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Can Carbon Better Contribute to Poverty Reduction? Prospects of Community-Based Leasehold Forestry in Nepal

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Type: Conference Paper
Author: Dhungana, Sindhu Prasad
Conference: Governing Shared Resources: Connecting Local Experience to Global Challenges, the Twelfth Biennial Conference of the International Association for the Study of Commons
Location: Cheltenham, England
Conf. Date: July 14-18, 2008
Date: 2008
URI: http://hdl.handle.net/10535/931
Sector: Social Organization
Forestry
Region: Middle East & South Asia
Subject(s): poverty alleviation
carbon sequestration
emissions
co-management
community forestry
IASC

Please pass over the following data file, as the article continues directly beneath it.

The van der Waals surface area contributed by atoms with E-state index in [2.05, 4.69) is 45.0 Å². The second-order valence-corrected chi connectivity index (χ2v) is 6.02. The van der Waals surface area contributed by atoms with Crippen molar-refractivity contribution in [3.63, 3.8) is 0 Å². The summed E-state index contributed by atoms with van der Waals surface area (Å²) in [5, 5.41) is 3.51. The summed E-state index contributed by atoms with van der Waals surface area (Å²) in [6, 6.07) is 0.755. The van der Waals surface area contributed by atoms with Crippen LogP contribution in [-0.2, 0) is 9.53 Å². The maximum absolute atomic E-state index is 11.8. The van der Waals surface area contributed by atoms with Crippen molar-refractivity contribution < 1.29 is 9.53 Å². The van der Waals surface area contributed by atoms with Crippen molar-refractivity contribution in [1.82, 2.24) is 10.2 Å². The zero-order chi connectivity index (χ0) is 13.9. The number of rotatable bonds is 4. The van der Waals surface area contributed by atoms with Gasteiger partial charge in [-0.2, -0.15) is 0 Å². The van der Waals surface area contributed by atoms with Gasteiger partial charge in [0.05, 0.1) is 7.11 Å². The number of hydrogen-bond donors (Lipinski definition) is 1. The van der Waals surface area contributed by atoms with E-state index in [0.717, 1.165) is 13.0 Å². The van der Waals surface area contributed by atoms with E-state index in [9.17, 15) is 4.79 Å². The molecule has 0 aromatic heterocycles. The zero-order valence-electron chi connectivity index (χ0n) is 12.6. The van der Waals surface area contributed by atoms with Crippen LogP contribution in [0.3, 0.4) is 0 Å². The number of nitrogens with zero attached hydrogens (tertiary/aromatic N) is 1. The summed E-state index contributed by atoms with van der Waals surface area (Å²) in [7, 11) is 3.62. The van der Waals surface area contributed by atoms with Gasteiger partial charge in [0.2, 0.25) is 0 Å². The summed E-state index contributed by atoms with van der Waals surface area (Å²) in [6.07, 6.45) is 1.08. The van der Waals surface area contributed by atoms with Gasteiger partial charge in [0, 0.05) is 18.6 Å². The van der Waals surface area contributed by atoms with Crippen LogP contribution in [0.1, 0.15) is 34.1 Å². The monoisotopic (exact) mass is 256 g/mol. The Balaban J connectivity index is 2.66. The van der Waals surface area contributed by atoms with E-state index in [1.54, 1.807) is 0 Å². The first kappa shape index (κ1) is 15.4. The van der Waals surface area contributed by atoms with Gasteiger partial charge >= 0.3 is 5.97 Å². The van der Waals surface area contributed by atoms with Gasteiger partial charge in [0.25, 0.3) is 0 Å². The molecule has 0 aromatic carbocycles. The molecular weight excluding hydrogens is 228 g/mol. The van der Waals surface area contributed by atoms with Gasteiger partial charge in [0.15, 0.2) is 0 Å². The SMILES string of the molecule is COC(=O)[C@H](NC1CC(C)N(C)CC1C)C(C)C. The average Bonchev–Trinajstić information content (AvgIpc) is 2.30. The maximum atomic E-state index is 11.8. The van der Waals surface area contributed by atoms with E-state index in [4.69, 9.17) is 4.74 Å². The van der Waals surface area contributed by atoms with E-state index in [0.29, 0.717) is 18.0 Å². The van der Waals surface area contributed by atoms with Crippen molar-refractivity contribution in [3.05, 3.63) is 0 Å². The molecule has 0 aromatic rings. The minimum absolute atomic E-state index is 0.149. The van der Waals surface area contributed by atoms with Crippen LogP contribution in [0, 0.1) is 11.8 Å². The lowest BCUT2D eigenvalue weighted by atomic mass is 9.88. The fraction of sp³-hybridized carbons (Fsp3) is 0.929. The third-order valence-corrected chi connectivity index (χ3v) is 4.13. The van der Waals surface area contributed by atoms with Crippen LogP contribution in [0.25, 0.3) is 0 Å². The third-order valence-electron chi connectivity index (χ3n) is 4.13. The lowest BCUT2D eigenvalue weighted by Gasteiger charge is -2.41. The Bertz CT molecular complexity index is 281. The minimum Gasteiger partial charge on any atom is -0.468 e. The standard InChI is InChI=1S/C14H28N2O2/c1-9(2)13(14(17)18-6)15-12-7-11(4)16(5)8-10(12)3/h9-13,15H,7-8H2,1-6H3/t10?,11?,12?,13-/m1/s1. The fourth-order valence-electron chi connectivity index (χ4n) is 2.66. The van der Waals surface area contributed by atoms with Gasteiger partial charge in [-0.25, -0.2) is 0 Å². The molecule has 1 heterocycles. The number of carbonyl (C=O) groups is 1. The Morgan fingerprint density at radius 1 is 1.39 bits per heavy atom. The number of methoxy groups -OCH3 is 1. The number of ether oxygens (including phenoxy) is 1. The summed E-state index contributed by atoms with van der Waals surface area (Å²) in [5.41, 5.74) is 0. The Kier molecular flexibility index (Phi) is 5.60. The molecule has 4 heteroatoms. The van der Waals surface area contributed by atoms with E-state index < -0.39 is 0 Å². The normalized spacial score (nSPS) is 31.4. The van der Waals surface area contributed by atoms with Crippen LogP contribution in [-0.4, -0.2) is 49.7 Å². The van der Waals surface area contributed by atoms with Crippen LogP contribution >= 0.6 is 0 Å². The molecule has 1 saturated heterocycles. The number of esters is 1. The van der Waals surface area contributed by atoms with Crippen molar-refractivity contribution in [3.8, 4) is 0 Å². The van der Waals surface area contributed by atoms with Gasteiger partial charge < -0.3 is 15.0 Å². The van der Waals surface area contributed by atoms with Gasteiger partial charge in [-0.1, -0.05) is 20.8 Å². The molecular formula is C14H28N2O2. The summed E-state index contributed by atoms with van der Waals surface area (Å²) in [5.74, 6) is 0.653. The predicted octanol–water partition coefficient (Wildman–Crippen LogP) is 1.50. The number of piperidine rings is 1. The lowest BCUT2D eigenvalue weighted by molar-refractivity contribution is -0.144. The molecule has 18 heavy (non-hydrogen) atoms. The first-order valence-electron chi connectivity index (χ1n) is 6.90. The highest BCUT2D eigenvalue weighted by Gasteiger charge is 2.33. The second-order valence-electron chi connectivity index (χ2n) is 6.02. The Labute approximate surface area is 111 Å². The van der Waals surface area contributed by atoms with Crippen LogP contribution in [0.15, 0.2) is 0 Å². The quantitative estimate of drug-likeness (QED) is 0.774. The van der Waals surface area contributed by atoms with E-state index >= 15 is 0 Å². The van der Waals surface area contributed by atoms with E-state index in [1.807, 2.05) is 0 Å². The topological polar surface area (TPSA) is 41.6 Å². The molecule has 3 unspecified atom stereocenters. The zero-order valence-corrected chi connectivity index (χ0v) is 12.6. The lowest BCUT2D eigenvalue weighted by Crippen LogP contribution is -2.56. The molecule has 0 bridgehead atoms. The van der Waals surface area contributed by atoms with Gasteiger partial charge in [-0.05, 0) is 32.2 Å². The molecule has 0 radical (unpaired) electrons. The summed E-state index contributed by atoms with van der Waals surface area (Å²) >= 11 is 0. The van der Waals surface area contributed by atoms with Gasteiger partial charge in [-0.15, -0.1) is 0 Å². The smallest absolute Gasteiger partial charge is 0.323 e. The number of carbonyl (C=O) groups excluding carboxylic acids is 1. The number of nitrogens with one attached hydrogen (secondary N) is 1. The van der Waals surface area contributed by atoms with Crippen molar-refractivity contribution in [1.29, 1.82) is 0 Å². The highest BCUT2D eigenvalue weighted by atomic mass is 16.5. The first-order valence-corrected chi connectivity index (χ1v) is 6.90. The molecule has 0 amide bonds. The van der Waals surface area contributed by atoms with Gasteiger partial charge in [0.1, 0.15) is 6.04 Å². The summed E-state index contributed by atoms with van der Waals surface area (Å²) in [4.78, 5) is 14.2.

Abstract: "Clean Development Mechanism (CDM) has been glorified as a win-win strategy for mitigating green house gases at global level and reducing poverty in developing countries. In forestry sector, the afforestation and reforestation scheme has been approved for CDM for the first commitment period. Despite substantial plantation activities, no forestry-based CDM has been initiated in Nepal yet. Although the projects can be established anywhere meeting eligibility criteria of CDM, community- based leasehold forestry is one of the most potential areas. It aims at poverty reduction and reforestation of degraded hills providing access for the groups of poor households to the resources with exclusive user rights. However, studies show that poverty reduction impact has not been significant despite significant improvement in environmental restoration (reforestation). As the leasehold forest can be handed over only in the area where the crown cover is less than 20 percent, the area below 10 percent crown cover could be used for CDM plantations. This paper examines if the existing forage-based practices of leasehold forestry can be switched to carbon sequestration practices for better livelihood opportunity to the lessee households. While so doing, the opportunities and constraints of establishing CDM projects in leasehold forestry have been explored. A preliminary estimation of plantation areas shows that there is enormous potential in claiming for carbon dollars from leasehold forestry. Taking only 50 percent of potential leasehold forest for carbon trading, gross annual income ranging from US$ 1. 2 million to 2.4 million can be earned, which is substantially higher than the overall income they are reaping from existing practices. However, high transaction costs, lack of enabling policies, lack of carbon-related technical capacity and global scope of forestry-based CDM are the restraining factors. The paper concludes to advocate for bringing leasehold forestry and avoided deforestation as well under carbon trading for poverty reduction."

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